While there were many who logically decimated Akhtar’s condescending jibe at the Haryana sporting heroes, two responses from the actual target of Akhtar’s derision show just how much Bharat has changed in the last 5 years –

“I have been raising nationalist slogans (‘Bharat Mata ki jai’) from since I was a child, even before I started going to schools. Patriotism is not learnt from books”

“We (athletes) slog for a lifetime to win medals for the country, and you dismiss us as illiterates in a second”

The Lutyens’ club is floundering and the nation is awakening. These self-appointed arbiters of public morality (prosecutor, judge & jury) are finding out that the internet and social media has created a level playing field in the battle of ideas.

How did the Lutyens’ club become so powerful?

If there is one person who can be held responsible for creating this cabal of self-aggrandizing individuals know today as the Lutyens’ club, it is Jawaharlal Nehru, the PM of Bharat for 17 long years after independence. Nehru’s love for the British way of life was clear, even though he opposed the British colonialism which had enslaved Bharat. “I am the last Englishman to rule in India,” Nehru once told the American economist John Galbraith.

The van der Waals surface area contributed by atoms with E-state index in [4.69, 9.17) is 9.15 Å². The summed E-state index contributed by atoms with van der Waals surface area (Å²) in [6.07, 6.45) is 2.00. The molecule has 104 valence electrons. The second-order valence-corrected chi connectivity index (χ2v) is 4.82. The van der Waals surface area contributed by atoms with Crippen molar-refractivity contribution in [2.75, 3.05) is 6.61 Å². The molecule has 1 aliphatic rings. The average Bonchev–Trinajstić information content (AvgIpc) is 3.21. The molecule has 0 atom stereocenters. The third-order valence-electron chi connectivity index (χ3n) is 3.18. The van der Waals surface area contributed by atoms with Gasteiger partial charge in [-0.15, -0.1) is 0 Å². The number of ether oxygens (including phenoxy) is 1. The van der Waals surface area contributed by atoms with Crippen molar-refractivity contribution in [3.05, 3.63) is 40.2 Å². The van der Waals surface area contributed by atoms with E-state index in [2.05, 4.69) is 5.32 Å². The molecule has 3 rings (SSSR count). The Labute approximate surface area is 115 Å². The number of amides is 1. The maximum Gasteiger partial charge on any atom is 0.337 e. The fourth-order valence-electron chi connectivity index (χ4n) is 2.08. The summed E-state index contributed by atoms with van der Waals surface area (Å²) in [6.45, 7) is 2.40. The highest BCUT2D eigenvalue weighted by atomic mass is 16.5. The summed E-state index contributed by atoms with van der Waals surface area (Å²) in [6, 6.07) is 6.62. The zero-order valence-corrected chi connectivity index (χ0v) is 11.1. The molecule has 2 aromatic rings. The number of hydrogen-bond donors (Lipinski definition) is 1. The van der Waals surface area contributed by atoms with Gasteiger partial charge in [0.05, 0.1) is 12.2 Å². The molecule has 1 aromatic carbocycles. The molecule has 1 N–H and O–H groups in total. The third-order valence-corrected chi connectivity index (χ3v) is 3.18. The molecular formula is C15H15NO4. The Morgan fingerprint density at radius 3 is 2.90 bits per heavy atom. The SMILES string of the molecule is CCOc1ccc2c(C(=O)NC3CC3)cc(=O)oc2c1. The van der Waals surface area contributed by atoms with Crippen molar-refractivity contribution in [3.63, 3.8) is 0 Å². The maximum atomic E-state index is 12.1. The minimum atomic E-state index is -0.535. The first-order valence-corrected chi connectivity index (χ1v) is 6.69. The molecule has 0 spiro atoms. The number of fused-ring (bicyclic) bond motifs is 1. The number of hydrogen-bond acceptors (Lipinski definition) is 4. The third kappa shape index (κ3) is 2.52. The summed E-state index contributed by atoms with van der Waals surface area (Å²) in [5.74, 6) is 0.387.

After the deaths of Gandhi in 1948 and Vallabhai Patel in 1950, Nehru had a vice like grip on the public mind. Nehru’s view of Bharat’s history and understanding of our civilization is revealed in this analysis of Nehru’s popular book The Discovery of India’ –

“Nehru though well-intentioned and gifted as a writer, was not a scholar, much less a researcher. As a result it (the book) carries the biases of his background and education. 

What is needed is a new model for historiography or the methodology for the study of history, not a compilation of bits and pieces taken from secondary sources as Nehru’s book happens to be. These sources were also works by European scholars of the colonial era. Like most men of his background and education, Nehru disdained Indian scholarship unless it was as deferential towards Western opinion.There was no attempt at creating a historiography.